New handcuffing policy approved by Vancouver Police Board but Indigenous, Black communities not consulted
The Vancouver Police Board approved a new, interim handcuffing policy for the local police department Thursday.
The changes came after an Indigenous man and his 12-year-old granddaughter and a B.C. Supreme Court justice, who is Black, were detained in separate incidents.
In 2019, Maxwell Johnson and his granddaughter were handcuffed after trying to open an account at a downtown Vancouver Bank of Montreal using their government-issued status cards.
"It really hurts us inside what happened to us, being taken out of BMO bank and being handcuffed right on the street," Johnson told CTV News.
And earlier this year, Selwyn Romilly, the first Black person to be named a B.C. Supreme Court justice, was wrongfully detained near English Bay in what police called a case of mistaken identity. At the time, Vancouver Mayor Kennedy Stewart said he was "appalled" by the situation.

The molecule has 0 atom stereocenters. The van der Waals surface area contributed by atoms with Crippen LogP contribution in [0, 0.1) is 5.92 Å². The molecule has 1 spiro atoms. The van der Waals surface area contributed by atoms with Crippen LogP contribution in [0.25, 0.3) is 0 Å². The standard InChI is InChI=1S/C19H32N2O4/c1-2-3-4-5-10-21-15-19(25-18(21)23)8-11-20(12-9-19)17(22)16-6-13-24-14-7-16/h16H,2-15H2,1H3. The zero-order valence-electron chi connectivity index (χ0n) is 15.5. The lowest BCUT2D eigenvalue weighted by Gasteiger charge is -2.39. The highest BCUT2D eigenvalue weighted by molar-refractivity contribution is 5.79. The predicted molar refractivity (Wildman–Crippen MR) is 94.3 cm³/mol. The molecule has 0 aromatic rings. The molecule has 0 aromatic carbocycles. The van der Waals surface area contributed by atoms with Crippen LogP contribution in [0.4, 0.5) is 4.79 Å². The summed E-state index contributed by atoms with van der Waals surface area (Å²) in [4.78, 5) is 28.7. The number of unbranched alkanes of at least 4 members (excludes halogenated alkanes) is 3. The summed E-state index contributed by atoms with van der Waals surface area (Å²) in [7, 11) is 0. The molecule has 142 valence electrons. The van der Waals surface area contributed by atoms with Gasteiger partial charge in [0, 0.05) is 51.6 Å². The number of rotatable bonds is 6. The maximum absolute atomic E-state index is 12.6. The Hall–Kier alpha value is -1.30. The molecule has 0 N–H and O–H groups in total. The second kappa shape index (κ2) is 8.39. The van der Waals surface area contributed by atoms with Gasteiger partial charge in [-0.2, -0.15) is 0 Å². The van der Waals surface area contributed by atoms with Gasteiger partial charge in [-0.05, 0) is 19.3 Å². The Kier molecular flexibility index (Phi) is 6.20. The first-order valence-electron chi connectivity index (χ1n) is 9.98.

"Such incidents are unacceptable and cannot continue to happen," Stewart said in a statement.
The new policy, pitched to the board on Thursday, recommended that handcuffs only be used when reasonable, proportionate to the risk, and necessary to fulfil a legitimate policing objective when the officer believes using cuffs is necessary. It also said officers shouldn't handcuff a child who appears to be under the age of 12, unless all other options have been exhausted.
In approving the policy, however, the board reportedly didn't consult with any affected communities, including Johnson or his First Nation. The police board also didn't appear to consult its own advisory committees before recommending the changes.
The chief of the Heiltsuk Nation believes the lack of consultation points to a much larger problem.
"We really, truly believe that there is systemic racism and discrimination within the Vancouver Police Department," Chief Marilyn Slett told CTV News Vancouver.
In Thursday's meeting, some members of the board pushed for consultation before the interim policy is made permanent.
With files from CTV News Vancouver's Ben Miljure and Nafeesa Karim